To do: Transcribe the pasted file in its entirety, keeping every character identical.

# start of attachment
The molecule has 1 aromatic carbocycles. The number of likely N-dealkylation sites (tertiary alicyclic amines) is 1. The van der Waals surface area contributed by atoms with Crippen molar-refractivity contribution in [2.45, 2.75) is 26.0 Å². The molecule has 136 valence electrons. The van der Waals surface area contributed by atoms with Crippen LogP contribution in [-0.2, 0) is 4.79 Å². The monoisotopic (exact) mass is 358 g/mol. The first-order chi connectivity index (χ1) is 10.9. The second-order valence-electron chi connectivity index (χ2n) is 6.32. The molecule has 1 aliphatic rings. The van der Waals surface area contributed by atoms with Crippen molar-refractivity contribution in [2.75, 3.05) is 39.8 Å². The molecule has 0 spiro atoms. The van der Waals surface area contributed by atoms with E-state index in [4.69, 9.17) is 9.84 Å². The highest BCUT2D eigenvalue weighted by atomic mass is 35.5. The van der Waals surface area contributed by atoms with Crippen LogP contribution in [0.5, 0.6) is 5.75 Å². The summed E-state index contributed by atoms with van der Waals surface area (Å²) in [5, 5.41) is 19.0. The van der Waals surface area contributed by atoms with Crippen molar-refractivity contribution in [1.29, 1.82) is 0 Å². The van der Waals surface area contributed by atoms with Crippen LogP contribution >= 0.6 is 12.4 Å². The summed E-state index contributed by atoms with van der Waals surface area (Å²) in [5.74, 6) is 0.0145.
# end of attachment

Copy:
The molecule has 1 aromatic carbocycles. The number of likely N-dealkylation sites (tertiary alicyclic amines) is 1. The van der Waals surface area contributed by atoms with Crippen molar-refractivity contribution in [2.45, 2.75) is 26.0 Å². The molecule has 136 valence electrons. The van der Waals surface area contributed by atoms with Crippen LogP contribution in [-0.2, 0) is 4.79 Å². The monoisotopic (exact) mass is 358 g/mol. The first-order chi connectivity index (χ1) is 10.9. The second-order valence-electron chi connectivity index (χ2n) is 6.32. The molecule has 1 aliphatic rings. The van der Waals surface area contributed by atoms with Crippen molar-refractivity contribution in [2.75, 3.05) is 39.8 Å². The molecule has 0 spiro atoms. The van der Waals surface area contributed by atoms with E-state index in [4.69, 9.17) is 9.84 Å². The highest BCUT2D eigenvalue weighted by atomic mass is 35.5. The van der Waals surface area contributed by atoms with Crippen LogP contribution in [0.5, 0.6) is 5.75 Å². The summed E-state index contributed by atoms with van der Waals surface area (Å²) in [5, 5.41) is 19.0. The van der Waals surface area contributed by atoms with Crippen molar-refractivity contribution in [1.29, 1.82) is 0 Å². The van der Waals surface area contributed by atoms with Crippen LogP contribution >= 0.6 is 12.4 Å². The summed E-state index contributed by atoms with van der Waals surface area (Å²) in [5.74, 6) is 0.0145.